Category Archives: people

Bob Goalby (1929-2002)

Bob Goalby, one of the major stars on Tour in the 1960s, died Thursday. He won eleven tournaments, including the 1968 Masters at which Roberto De Vicenzo, who tied Goalby at 277, signed an incorrect scorecard giving him a 278. The rules of golf required the mistake to stand and Goalby was declared the champion.

Read this article at Golf Digest.

And in The New York Times.

Goalby set a PGA record of eight straight birdies at the St. Petersburg Open in 1961 that stood until Mark Calcavecchia recorded nine straight in 2009.

In addition to his Masters win, Goalby finished second in the 1961 U.S. Open and in the 1962 PGA, both times by one stroke. Overall, he had seven top ten finishes in the American major championships. He never played in the Open Championship.

Joyce Wethered, Simply the Greatest

If you want to talk about the greatest golfers of all time, proponents of Jones, Snead, Hogan, Nicklaus, and Woods would have lively debate.

Female golfers? Wright, Whitworth, and Sorenstam all have their claim.

But then there is Joyce Wethered. If you don’t know who she was, read this. If you do know who she was, still read it.

I once had a book of essays by Bernard Darwin, the best golf writer ever. He had a few on Wethered that exhausted his supply of superlatives. She was that good.

Ben Hogan Swing Sequence

Below is the only known detailed Ben Hogan swing sequence series made with a stop-action camera. It was reproduced from the book, The Search For the Perfect Golf Swing.

The sequence has sixteen frames, but only four for the backswing. In an in-time sixteen-frame sequence, the backswing would take up about twelve of the frames.


Hogan did not take the club back in a leisurely way. Notice that the shaft is already bending.



Halfway back, his wrist hinge is almost fully set.


Notice his ramrod straight left arm. Only Hogan gets away with this.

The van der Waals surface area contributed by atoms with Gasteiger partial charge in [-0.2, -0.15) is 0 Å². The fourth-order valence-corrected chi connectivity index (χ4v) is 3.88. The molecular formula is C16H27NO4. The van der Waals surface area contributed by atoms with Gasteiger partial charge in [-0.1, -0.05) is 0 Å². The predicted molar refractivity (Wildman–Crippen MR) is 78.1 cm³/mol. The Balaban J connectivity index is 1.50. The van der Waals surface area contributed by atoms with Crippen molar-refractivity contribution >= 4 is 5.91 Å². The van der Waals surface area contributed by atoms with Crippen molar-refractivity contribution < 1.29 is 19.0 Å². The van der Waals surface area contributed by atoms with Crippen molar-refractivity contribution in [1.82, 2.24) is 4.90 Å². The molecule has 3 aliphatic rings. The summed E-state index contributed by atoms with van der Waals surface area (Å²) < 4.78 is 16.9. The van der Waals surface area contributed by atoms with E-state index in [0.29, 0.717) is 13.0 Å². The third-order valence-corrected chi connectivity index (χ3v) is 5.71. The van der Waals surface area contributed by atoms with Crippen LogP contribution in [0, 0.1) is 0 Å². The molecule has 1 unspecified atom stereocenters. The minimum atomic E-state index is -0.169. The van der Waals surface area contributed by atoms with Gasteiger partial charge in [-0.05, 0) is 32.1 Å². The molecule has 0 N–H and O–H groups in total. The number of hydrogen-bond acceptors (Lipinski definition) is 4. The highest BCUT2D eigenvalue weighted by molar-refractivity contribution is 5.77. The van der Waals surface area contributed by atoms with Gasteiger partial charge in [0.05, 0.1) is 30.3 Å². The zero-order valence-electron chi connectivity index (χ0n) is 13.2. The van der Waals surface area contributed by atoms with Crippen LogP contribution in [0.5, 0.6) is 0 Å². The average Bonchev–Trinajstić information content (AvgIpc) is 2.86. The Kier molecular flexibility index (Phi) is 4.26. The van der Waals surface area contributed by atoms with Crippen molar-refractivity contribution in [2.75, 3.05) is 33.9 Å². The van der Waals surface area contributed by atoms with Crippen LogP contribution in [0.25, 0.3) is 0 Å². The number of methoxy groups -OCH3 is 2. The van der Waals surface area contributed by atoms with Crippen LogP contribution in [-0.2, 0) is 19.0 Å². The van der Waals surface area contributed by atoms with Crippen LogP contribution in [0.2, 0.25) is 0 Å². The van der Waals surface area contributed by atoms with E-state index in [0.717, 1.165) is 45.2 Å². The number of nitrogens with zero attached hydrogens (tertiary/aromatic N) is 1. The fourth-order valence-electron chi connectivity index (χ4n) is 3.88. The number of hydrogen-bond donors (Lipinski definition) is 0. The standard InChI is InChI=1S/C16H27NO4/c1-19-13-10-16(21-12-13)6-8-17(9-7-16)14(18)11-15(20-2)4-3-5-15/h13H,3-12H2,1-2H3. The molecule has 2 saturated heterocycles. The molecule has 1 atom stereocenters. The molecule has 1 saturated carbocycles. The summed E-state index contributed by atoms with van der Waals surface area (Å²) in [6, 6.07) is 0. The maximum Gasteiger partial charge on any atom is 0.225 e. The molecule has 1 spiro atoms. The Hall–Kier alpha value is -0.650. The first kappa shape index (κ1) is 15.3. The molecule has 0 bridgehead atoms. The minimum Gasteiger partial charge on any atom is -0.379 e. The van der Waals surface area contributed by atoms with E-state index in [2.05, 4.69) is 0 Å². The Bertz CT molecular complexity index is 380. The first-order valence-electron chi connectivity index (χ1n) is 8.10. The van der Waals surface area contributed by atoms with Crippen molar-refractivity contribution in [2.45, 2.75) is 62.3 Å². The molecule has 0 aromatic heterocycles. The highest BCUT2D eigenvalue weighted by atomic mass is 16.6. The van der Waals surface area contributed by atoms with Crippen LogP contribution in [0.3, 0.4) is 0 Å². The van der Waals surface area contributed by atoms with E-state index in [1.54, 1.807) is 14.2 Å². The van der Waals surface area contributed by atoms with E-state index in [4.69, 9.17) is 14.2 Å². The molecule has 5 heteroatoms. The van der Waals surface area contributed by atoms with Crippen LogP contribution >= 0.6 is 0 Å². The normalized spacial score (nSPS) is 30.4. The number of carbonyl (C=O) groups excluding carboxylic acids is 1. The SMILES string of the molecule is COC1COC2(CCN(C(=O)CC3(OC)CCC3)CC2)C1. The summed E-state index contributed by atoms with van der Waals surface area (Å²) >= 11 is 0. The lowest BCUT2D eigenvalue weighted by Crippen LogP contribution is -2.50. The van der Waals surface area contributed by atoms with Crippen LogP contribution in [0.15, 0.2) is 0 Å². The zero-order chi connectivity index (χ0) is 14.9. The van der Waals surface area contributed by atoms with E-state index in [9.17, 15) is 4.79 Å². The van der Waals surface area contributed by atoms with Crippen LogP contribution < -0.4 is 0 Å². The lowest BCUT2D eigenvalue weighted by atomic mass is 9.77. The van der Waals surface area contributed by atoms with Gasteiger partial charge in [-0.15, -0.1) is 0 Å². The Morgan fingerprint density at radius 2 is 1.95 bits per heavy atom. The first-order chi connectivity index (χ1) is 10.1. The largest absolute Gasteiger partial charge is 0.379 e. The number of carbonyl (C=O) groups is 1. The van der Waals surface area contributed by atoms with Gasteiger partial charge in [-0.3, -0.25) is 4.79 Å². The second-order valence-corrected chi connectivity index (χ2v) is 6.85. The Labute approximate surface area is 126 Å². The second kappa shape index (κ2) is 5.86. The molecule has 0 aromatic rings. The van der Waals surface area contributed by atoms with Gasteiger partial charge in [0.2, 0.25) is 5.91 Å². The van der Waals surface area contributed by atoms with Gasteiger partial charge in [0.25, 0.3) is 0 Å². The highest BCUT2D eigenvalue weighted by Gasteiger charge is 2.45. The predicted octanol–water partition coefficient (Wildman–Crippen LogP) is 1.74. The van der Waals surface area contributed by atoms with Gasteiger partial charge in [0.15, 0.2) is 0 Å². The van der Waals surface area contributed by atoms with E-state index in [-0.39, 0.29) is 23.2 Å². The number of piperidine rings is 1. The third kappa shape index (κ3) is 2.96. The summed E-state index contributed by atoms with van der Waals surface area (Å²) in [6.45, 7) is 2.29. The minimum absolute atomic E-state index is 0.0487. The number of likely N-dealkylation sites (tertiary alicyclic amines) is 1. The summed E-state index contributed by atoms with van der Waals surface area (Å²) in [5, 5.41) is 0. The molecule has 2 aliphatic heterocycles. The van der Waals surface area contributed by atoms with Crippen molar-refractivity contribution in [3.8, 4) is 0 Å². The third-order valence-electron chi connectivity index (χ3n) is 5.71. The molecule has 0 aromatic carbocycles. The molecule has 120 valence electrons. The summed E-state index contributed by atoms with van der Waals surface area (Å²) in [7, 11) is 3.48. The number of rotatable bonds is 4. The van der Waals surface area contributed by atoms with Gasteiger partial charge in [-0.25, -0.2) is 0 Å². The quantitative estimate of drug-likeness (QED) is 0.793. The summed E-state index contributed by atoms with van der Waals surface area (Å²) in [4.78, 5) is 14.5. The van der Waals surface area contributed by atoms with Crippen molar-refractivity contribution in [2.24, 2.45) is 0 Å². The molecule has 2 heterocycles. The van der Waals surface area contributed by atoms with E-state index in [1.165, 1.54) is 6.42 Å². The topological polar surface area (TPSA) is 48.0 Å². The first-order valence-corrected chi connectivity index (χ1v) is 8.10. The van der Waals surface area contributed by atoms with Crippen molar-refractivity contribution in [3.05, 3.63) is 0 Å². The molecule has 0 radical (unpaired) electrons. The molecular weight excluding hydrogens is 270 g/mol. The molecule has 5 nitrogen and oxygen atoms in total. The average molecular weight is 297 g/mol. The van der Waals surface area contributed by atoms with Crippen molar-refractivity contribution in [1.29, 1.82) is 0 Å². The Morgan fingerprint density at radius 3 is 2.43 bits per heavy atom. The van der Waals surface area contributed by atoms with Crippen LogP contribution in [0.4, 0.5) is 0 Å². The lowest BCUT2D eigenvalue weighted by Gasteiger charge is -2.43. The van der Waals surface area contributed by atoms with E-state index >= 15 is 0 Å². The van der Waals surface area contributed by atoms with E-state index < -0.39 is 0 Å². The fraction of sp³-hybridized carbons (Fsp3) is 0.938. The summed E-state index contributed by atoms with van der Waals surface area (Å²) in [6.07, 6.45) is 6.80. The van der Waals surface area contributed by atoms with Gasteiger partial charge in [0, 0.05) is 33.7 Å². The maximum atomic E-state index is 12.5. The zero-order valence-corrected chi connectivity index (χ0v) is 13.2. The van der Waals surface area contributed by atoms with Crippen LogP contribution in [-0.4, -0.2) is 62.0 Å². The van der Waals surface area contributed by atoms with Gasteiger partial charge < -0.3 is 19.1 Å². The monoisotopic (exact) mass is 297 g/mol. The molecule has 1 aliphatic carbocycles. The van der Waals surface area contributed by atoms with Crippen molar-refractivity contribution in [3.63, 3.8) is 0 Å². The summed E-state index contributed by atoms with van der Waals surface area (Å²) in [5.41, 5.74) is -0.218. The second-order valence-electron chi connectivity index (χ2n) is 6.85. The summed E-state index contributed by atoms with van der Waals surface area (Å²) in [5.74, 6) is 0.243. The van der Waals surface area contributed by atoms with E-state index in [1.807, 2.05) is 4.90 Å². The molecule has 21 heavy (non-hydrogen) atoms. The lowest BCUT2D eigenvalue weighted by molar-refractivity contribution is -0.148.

It looks like Hogan has a tremendous amount of lag, but it is because his flat swing tilts the plane of his arms and clubshaft far away from a vertical plane of the film. Figure 8 shows his lag better.




This is really late to be retaining this much lag. Don’t you try this.




You know what I always say about the hands leading the clubhead at impact? Here it is.



Hogan did not cross his hands over after impact. This, and figure 14, show his right hand underneath the handle for a long time. This is a huge anti-hook move, but it’s very hard to do.




Mickey Wright 1935-2020

Mickey Wright, IMO the greatest female golfer of all time, died today of heart attack in Florida. She dominated women’s golf in the late 1950s and early 1960s. Coming out of San Diego, she was one of the game’s greatest champions, winning 82 tournaments including 13 majors in a career cut short by injuries.

Ben Hogan said she had the finest swing he ever saw. See it below.

She wrote an instruction book called Play Golf the Wright Way, a book I refer to often.

See notices:

New York Times

Golf Channel


Golf Digest

GolfWorld tribute

Dan Jenkins, 1928-2019

Renowned golf writer and member of the World Golf Hall of Fame (2012) Dan Jenkins passed away on March 7 at the age of 89.

Read his obituary in the New York Times and the Fort Worth Star-Telegram.

And this tribute from Golf World.

Read also his hilarious “interview” with Tiger Woods which the then imperial personality did not find to be amusing. Be sure to listen to his monologue below the end of the article.

Jenkins’s novel, Semi-Tough, about pro football, was made into a movie starring Burt Reynolds, Kris Kristofferson, and Jill Clayburgh.

Another of his novels, Dead Solid Perfect, about professional golf, was filmed as well, starring Randy Quaid and Kathryn Harrold.

And finally, read his account of the stroke-play qualifying for the Greatest of All Time Invitational, played starting March 20 at the Augusta National Golf Club. It’s in the April 2109 Golf Digest, with Jordan Spieth on the cover. The article is likely Jenkins’s final piece of golf writing. It will leave you in stitches. What a gift to leave to us.